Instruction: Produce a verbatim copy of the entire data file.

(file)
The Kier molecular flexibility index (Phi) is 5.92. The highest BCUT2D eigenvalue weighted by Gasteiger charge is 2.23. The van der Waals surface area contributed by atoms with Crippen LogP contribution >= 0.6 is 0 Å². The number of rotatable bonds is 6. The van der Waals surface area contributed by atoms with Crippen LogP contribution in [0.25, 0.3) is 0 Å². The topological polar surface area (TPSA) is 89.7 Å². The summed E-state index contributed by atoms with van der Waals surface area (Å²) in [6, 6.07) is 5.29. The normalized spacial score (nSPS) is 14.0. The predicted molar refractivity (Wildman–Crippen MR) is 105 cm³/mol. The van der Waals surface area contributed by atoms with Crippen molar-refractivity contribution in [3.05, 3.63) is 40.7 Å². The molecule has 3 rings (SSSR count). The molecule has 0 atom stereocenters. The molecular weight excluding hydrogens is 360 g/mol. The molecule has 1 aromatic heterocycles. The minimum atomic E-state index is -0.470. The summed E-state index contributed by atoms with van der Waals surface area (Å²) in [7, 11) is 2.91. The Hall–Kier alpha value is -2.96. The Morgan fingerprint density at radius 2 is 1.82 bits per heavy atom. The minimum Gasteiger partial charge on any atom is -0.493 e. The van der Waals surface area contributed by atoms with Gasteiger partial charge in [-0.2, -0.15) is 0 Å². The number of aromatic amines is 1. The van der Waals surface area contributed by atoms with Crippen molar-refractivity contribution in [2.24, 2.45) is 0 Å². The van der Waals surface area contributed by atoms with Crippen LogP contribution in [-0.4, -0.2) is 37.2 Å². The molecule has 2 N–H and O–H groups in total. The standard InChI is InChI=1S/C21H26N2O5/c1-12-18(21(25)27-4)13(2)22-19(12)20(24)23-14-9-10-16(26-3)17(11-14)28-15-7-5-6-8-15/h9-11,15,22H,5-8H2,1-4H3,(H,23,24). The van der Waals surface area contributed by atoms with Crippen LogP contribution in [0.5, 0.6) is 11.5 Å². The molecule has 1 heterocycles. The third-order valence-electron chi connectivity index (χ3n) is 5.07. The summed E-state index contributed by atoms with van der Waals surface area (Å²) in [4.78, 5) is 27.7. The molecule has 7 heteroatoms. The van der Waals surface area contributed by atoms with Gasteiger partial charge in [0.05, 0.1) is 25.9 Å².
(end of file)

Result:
The Kier molecular flexibility index (Phi) is 5.92. The highest BCUT2D eigenvalue weighted by Gasteiger charge is 2.23. The van der Waals surface area contributed by atoms with Crippen LogP contribution >= 0.6 is 0 Å². The number of rotatable bonds is 6. The van der Waals surface area contributed by atoms with Crippen LogP contribution in [0.25, 0.3) is 0 Å². The topological polar surface area (TPSA) is 89.7 Å². The summed E-state index contributed by atoms with van der Waals surface area (Å²) in [6, 6.07) is 5.29. The normalized spacial score (nSPS) is 14.0. The predicted molar refractivity (Wildman–Crippen MR) is 105 cm³/mol. The van der Waals surface area contributed by atoms with Crippen molar-refractivity contribution in [3.05, 3.63) is 40.7 Å². The molecule has 3 rings (SSSR count). The molecule has 0 atom stereocenters. The molecular weight excluding hydrogens is 360 g/mol. The molecule has 1 aromatic heterocycles. The minimum atomic E-state index is -0.470. The summed E-state index contributed by atoms with van der Waals surface area (Å²) in [7, 11) is 2.91. The Hall–Kier alpha value is -2.96. The Morgan fingerprint density at radius 2 is 1.82 bits per heavy atom. The minimum Gasteiger partial charge on any atom is -0.493 e. The van der Waals surface area contributed by atoms with Gasteiger partial charge in [-0.2, -0.15) is 0 Å². The number of aromatic amines is 1. The van der Waals surface area contributed by atoms with Crippen molar-refractivity contribution in [2.24, 2.45) is 0 Å². The van der Waals surface area contributed by atoms with Crippen LogP contribution in [-0.4, -0.2) is 37.2 Å². The molecule has 2 N–H and O–H groups in total. The standard InChI is InChI=1S/C21H26N2O5/c1-12-18(21(25)27-4)13(2)22-19(12)20(24)23-14-9-10-16(26-3)17(11-14)28-15-7-5-6-8-15/h9-11,15,22H,5-8H2,1-4H3,(H,23,24). The van der Waals surface area contributed by atoms with Crippen LogP contribution in [0.5, 0.6) is 11.5 Å². The molecule has 1 heterocycles. The third-order valence-electron chi connectivity index (χ3n) is 5.07. The summed E-state index contributed by atoms with van der Waals surface area (Å²) in [4.78, 5) is 27.7. The molecule has 7 heteroatoms. The van der Waals surface area contributed by atoms with Gasteiger partial charge in [0.05, 0.1) is 25.9 Å².